In Benton County, at least 80 percent of offenders have a problem with drugs and/or alcohol. The Benton County Health Department offers outpatient alcohol and drug treatment programs available for offenders.
Benton County Community Corrections works together with New Beginnings Treatment Center which provides a number of services for corrections offenders. There are many different evidence-based outpatient treatment programs which include education groups such as "Getting Motivated to Change", and "Thinking for a Change", dual diagnosis, gender specific programs, and intensive outpatient treatment.
Although deviant sexual urges can never be "cured," sex offenders can be taught how to effectively control their deviancy through intensive group therapy, coupled with strict supervision and periodic polygraph examinations.
Through a partnership with John Caywood, MS, a sex offender treatment therapist from the Salem area, specialized group therapy is now provided at the Parole and Probation department for indigent Benton County sex offenders. Mr. Caywood works in conjunction with the Parole and Probation Officer assigned to supervise the sex offender caseload to enhance community safety.
A specially-trained Parole and Probation Officer supervises all sex offenders in Benton County. This includes home visits and searches, risk assessment, referral of offenders to proper treatment programs, monitoring treatment progress, scheduling of polygraph examinations, arranging for the taking of DNA samples, keeping current addresses for sex offender registration, coordinating sex offender notification activities and management of the Benton County Sex Offender Community Notification web page.
This kind of preventative approach seeks to interdict the sex offender's offense cycle before it progresses to the stage of repeat criminal activity.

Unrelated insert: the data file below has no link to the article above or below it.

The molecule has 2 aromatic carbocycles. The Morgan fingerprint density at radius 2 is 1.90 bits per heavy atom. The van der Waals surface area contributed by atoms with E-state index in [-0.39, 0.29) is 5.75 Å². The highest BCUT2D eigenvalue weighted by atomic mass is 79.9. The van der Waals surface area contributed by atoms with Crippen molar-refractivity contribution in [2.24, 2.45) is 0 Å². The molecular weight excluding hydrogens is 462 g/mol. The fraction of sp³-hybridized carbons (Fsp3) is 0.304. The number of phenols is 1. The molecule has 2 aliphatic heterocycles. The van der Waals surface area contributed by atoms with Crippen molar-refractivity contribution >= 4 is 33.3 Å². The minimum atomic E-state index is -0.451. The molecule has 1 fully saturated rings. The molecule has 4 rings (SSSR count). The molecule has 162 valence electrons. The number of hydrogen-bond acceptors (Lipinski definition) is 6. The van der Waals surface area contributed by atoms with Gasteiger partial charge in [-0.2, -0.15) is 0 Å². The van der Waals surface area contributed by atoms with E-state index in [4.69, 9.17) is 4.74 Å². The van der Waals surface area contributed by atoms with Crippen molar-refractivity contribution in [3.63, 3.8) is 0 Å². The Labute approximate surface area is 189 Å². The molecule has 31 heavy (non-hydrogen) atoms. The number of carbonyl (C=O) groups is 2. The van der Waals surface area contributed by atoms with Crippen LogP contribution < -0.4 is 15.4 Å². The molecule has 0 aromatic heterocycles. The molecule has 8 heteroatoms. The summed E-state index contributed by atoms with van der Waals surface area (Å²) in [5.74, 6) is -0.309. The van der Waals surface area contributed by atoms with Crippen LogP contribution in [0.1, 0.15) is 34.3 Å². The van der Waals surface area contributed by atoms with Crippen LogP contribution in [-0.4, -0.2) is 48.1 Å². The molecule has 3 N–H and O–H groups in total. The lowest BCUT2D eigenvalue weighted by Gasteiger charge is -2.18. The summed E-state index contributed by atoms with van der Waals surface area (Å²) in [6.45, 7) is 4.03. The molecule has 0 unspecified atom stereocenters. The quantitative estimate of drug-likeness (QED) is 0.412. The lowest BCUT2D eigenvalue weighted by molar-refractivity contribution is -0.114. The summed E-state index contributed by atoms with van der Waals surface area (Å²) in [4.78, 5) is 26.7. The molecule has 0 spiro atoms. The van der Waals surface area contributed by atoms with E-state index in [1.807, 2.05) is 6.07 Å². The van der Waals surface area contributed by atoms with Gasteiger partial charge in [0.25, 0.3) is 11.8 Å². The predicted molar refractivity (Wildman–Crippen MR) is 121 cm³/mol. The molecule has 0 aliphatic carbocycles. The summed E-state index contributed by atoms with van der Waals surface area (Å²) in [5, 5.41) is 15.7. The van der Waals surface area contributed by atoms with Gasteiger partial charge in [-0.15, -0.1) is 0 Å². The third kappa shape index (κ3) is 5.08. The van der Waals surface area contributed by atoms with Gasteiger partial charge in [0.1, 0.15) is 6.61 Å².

Helping offenders obtain gainful employment is one of the most successful ways of rehabilitation. According to a 2001 study of Georgia parolees, each day of employment results in a one percent reduction (i.e., 30% over a month) in the likelihood of arrest.
Employment counseling and job search classes are offered to Benton County offenders at the Parole and Probation office.
Offenders are taught how to fill out job applications, how to interview, and how to keep a job once obtained. Then they are given opportunities to practice these skills by engaging in supervised job searches.
The Transition Program works to ensure the smooth reintegration process for offenders returning to Benton County from extended sentences in the Oregon Department of Corrections prison institutions as well as offenders serving sentences of less than one year in the Benton County Jail as part of Senate Bill 1145.
The Transition Center is a drug and alcohol free apartment living space that can hold up to six offenders at any given time. While offenders are at the Transition Center, residents are given frequent drug and alcohol tests, daily searches, mandatory curfew, weekly community service assignments, and cleaning responsibilities. Offenders can stay up to 90 days in the Transition Center if they are following rules, and working on self-sufficiency. The job of the Transition Officer's job is to identify these offenders before the scheduled day of release, and assist the offenders in preparing realistic release plans.
We serve the community by enhancing public safety through the reformation of offenders and the reduction of criminal behavior.